Vatican-backed ‘VSEL’ alternative to stem cells found to be a fraud
Scientists at Stanford University School of Medicine issued a report this month that said a type of stem-cell alternative approved by the Vatican and other theologians has turned out to be a myth. According to an essay by bioethicist Arthur Caplan, Dr. Irving Weissman and his team have concluded that so-called very small embryonic-like (VSEL) stem cells are at best a laboratory error and at worst a deliberate fraud perpetrated on the scientific and religious communities.
In 2011, the Vatican called a press conference to present Polish stem cell biologist Mariusz Z. Ratajczak, who claimed that he had discovered heretofore unknown stem cells present in adult cells. These tiny cells, he claimed, could perform the same tasks as embryonic stem cells, including tissue regeneration and the miraculous capacity that embryonic stem cells have to mimic other types of cell tissue. Moreover, these VSEL cells, said Ratajczak, could be harvested from adult cells without harming human embryos or relying on them for cell material.
“The theologians,” wrote Caplan, “were delighted.” They believed that the new technology could halt what they see as the murder of unborn children. The Vatican took the unprecedented step of investing heavily in NeoStem, a company claiming to specialize in VSEL research and production, in hopes that the new technology would render the destruction of embryos for stem cells obsolete.
“This discovery offers the possibility of capturing many of the key advantages associated with embryonic stem cells without the ethical or moral dilemmas and without some of the potential negative biological effects associated with embryonic stem cells,” promised NeoStem’s website.
The trouble is, the cells don’t exist. At least, according to Weissman, who said that his team not only hasn’t been able to make VSELs perform their tissue-regenerative miracles in the laboratory, they can’t find them at all.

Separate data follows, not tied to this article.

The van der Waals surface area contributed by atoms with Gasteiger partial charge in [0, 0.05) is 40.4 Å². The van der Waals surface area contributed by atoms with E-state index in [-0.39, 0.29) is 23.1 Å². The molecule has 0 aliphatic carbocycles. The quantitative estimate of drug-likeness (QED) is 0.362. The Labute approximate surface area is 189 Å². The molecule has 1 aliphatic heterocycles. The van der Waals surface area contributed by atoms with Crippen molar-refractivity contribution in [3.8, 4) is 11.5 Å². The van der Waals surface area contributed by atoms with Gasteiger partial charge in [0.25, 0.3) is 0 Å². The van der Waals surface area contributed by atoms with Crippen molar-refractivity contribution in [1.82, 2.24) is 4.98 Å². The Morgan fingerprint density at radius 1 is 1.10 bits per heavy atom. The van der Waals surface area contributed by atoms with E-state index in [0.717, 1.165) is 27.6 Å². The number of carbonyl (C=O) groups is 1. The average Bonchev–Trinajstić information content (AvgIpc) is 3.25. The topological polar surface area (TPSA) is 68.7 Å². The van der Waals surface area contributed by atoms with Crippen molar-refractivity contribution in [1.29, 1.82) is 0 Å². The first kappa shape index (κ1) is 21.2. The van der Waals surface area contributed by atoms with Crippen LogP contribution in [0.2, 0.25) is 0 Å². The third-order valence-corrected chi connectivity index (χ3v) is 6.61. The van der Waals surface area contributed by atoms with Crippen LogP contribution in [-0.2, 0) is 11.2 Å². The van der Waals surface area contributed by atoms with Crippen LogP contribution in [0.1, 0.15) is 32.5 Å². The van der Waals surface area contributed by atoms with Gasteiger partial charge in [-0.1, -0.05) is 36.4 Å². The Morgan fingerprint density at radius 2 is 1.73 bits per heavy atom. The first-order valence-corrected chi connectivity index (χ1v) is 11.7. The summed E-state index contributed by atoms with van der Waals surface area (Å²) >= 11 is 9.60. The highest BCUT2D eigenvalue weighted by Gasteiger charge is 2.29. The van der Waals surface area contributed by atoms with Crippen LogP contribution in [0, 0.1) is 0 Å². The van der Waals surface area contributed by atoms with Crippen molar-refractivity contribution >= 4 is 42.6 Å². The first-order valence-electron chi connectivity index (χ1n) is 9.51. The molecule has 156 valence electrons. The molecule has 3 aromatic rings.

“It has become important to know to what extent and where these VSEL cells exist to understand how they may affect the field of stem cell research,” Weissman wrote. “We tried as hard as we could to replicate the original published results using the methods described and were unable to detect these cells in either the bone marrow or the blood of laboratory mice.”
Rüdiger Alt, head of research at Vita 34, an umbilical cord blood bank in Leipzig, Germany — whose team also failed to get results from Ratajczak’s methods — told the journal Nature, “Weissman’s evidence is a clincher — it is the end of the road for VSELs.”
Bioethicist Caplan wrote that supporters of VSEL research “say their peers just don’t have the techniques down for finding them. But it is just as likely that in their hope to find a solution to stem cell research acceptable to the Roman Catholic Church and other religious groups they have let themselves find something that is just not there.”
He concluded, “Until someone other then those tied to the power of VSELS for religious or business reasons can find them, be wary of any claims about their power to heal.”
[image of embryonic material extraction via Shutterstock.com]